Interestingly, the IRS also indicated it would increase its capacity to use “high-value” whistleblower information effectively, and would reward whistleblowers fairly and as soon as possible.[xxii]

2024 Update

Last week, the IRS summarized the work under the SOP that is underway or that is planned for fiscal years 2024 and 2025, including efforts with respect to improving tax compliance and modernizing technology.

Pursuing Non-filers

In early 2024, the IRS initiated efforts to reduce the number of high-income non-filers, specifically focusing on high-income taxpayers who have failed to file federal income tax returns in more than 125,000 instances since 2017.

The new initiative with respect to non-filers involved sending out more than 25,000 compliance letters to those individual taxpayers with more than $1 million in income, and over 100,000 letters to people with incomes between $400,000 and $1 million, for the tax years between 2017 and 2021.

Adding Staff

In addition to targeting non-filers, the agency explained that it is taking action to improve compliance among high income, high wealth individuals who have failed to pay their tax liabilities. The IRS stated that it is concentrating its efforts among taxpayers with more than $1 million in income and more than $250,000 in recognized tax debt.

Toward this end, the agency is using the enforcement funding provided by the Act to hire staff in critical areas such as revenue agents, revenue officers, and tax specialists, including those dedicated to high income earners and large and complex partnerships and other passthrough entities, and it will establish a robust training curriculum for IRS staff at all grade levels.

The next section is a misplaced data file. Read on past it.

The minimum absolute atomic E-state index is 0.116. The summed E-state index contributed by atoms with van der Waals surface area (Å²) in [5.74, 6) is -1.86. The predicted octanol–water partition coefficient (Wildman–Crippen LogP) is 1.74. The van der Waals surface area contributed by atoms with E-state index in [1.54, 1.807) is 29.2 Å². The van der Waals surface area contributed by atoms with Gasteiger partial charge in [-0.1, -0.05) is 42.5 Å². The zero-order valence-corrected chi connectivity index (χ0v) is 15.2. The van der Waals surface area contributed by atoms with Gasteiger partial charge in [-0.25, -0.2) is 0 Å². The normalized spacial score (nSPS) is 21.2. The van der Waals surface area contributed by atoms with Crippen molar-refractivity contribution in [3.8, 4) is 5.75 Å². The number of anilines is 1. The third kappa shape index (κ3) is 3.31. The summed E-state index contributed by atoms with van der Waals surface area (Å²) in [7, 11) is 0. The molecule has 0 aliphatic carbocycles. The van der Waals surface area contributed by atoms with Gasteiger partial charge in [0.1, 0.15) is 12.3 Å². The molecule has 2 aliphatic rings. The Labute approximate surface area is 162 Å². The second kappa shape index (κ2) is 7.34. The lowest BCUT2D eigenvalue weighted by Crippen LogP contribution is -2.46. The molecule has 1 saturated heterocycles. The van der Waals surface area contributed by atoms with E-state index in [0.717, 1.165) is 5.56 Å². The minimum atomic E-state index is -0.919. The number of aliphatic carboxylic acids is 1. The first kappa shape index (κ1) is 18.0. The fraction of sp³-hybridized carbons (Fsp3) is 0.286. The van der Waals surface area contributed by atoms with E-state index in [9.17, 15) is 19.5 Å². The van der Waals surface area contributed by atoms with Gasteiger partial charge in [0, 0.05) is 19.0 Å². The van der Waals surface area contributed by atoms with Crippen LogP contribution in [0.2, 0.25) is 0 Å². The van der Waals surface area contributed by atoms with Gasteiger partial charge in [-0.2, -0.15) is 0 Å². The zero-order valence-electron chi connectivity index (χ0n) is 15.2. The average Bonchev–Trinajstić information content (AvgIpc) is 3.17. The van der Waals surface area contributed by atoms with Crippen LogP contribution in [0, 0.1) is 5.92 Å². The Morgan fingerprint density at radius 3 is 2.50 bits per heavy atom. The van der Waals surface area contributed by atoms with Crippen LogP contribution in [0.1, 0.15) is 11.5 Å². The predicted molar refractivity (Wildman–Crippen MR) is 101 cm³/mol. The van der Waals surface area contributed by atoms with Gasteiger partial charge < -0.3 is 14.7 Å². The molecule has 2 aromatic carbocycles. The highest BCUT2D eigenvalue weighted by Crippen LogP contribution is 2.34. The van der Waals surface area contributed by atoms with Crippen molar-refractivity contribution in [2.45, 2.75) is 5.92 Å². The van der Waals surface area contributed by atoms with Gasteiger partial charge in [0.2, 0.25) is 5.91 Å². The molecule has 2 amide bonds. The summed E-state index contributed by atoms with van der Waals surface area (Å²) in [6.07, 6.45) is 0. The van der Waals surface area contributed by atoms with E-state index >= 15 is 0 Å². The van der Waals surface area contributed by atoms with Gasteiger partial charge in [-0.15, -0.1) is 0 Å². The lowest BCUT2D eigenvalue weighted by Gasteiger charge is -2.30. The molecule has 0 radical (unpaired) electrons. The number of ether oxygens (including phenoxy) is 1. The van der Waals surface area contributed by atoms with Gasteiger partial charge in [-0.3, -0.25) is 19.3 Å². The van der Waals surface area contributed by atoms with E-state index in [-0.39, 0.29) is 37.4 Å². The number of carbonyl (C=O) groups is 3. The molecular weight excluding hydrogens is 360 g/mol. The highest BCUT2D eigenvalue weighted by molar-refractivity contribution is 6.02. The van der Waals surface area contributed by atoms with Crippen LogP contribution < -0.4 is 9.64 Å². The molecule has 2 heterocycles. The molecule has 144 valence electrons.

The IRS is also hiring economists, data scientists, and tax attorneys with the specialized skills needed to support examinations of large corporations, complex partnerships, and high-income individuals.

According to the SOP update, the new, better-trained, enforcement staff will enable the IRS to significantly increase audit rates on the wealthiest taxpayers – in other words, those taxpayers with complex tax filings and high-dollar noncompliance.

Specifically, the IRS’s stated goal is to:

• Triple audit rates on corporations with assets over $250 million

• Increase audit rates by nearly ten times on partnerships with assets over $10 million

• Increase audit rates by more than 50% on wealthy individual taxpayers with total positive income over $10 million.

The agency also plans to increase enforcement of employment taxes, excise taxes, and estate and gift taxes, which it described as key areas where audit coverage has declined.

In addition, the IRS  plans to increase the staffing of its collection teams,[xxiii] the Office of Appeals, and the Office of Chief Counsel.